Georgism doesn’t hurt OR help rents
This brings me to the most surprising part of my analysis. When people talk about it, Georgism often seems to have a moral dimension, contrasting the lazy rent-seeking landlord with the oppressed tenant. And while land taxes would hurt the landlord, they wouldn’t help the tenant at all.
Why? Because the supply and demand argument runs in reverse. A land tax will not make landlords raise rents, because the supply is constant and the demand is unchanged. But it won’t make them lower rents... because the supply is constant and the demand is still unchanged.
So Georgism won’t help tenants directly. It would help the economy, by redirecting taxes from inefficient sources. It would help governments raise revenues and hence provide services without distorting the economy. But it would not lower rents. In fact, if it makes the area more economically viable and a better place to live, it will end up raising rents, because the demand will rise.
So if you want to reduce rents, all the usual methods apply – remove restrictions on land use, encourage higher density housing, and all that jazz. Georgism is not a shortcut through that problem.
Real road taxes are only paid if the car is used, but we'll ignore that detail here. ↩︎
Unless someone else moves in and is willing to pay the increased price. ↩︎
Marginal renter, in this case. ↩︎
This is the picture for identical properties. For non-identical properties, it’s more complicated, but ultimately is still the marginal buyers that determine the rent levels. If everyone is very happy with their rents, those rents are too low, and will rise. ↩︎
You might think that, with rents the same but land prices falling, more renters will instead buy rather than renting. But remember that this property now has a yearly tax on it: it’s cheaper to buy, but more expensive to live on. The effects will tend to cancel each other. ↩︎
I assume you are implicitly bracketing out all of the slower and more indirect benefits like switching NIMBYism to YIMBYism, deadweight loss, compounding growth and so on, but even so, there are immediate, direct benefits to renters: the revenue must be spent, and it cannot be transferred to the landlord class because that would just constitute a second rent to tax away again; so it must be spent on renters (there is no one else it could be spent on since a human either owns or rents) - such as by a 'citizen's dividend' or by lowering or eliminating taxes like income/sales/excise/capital gains taxes. That's one of the most appealing features: since the tax of landrent must be paid to someone, why pay it to private rentiers who simply consume it for private pleasure and idleness, rather than to the government to do useful government things or at least reduce the burden of how much it taxes to do those things?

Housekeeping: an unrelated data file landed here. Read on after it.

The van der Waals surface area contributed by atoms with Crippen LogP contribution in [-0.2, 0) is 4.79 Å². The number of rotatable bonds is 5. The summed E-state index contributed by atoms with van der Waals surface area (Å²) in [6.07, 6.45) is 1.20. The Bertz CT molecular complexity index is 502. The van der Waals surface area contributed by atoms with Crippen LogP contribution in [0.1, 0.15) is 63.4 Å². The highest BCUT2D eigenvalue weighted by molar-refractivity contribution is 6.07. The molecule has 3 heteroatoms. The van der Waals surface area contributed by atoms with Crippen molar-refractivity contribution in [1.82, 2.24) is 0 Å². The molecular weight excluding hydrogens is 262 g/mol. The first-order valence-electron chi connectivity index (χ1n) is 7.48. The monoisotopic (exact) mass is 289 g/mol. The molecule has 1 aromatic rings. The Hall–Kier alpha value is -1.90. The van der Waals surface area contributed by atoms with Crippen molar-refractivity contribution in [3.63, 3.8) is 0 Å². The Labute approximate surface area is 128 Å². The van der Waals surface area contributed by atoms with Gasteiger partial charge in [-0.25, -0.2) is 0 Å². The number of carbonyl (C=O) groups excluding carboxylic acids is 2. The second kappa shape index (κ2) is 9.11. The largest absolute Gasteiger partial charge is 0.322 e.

I was putting all those under "It would help the economy, by redirecting taxes from inefficient sources. It would help governments raise revenues and hence provide services without distorting the economy.".
And we have to be careful about a citizen's dividend; with everyone richer, they can afford higher rents, so rents will rise. Not by the same amount, but it's not as simple as "everyone is X richer".
Which higher rent will then get taxed away, and which too then must be spent.
So I would argue that when Stuart says Georgism wouldn't lower rents, he's missing the differing effect on the urban core and the urban margins around that core. Georgism should raise the desirability (and hence rental value) of core regions by putting land there to its highest and best use. This means apartments/etc (and one of my geo-economist friends should have an article coming out in the future partially dealing with how Georgism incentivizes YIMBY and other removals of restrictions on highest and best use). But on the other hand, this also means that development won't be pushed out in the form of sprawl bc of vacant lots and severely underutilized land in the core. People and capital will be able to migrate to better lands in the core instead of being forced onto worse marginal (or even submarginal) land. This would mean that the rental value of existing marginal areas would actually fall as demand lowered.
This dynamic was fundamental to how Henry George argued that Georgism would enable true full employment. It would essentially recreate the frontier (except better, much more sustainable, and not dependent on ethnic cleansing). Theoretically, marginal land right around the core would be so much less in demand as to have a rental value of 0. This would mean that people would be able to eke out a decent living there free of rent and taxes. No man would feel the need to wage-labor under a boss for less than they could get in being self-employed at the margin. This would be a boon to the average unskilled worker currently subject to the "law of wages" that drives wages downwards. Employers would be competing for workers instead of the other way around, just like what happened in the early days of the historical frontier.
The problem with our current system is that the land right around the productive urban core is taken up by sprawl. It still commands rent and it's still taxed. This means that people have to travel very far to extremely crappy land if they want to find land that's cheap and "rentless". This land in turn is so far away and isolated that it's too crappy to viably self-employ on.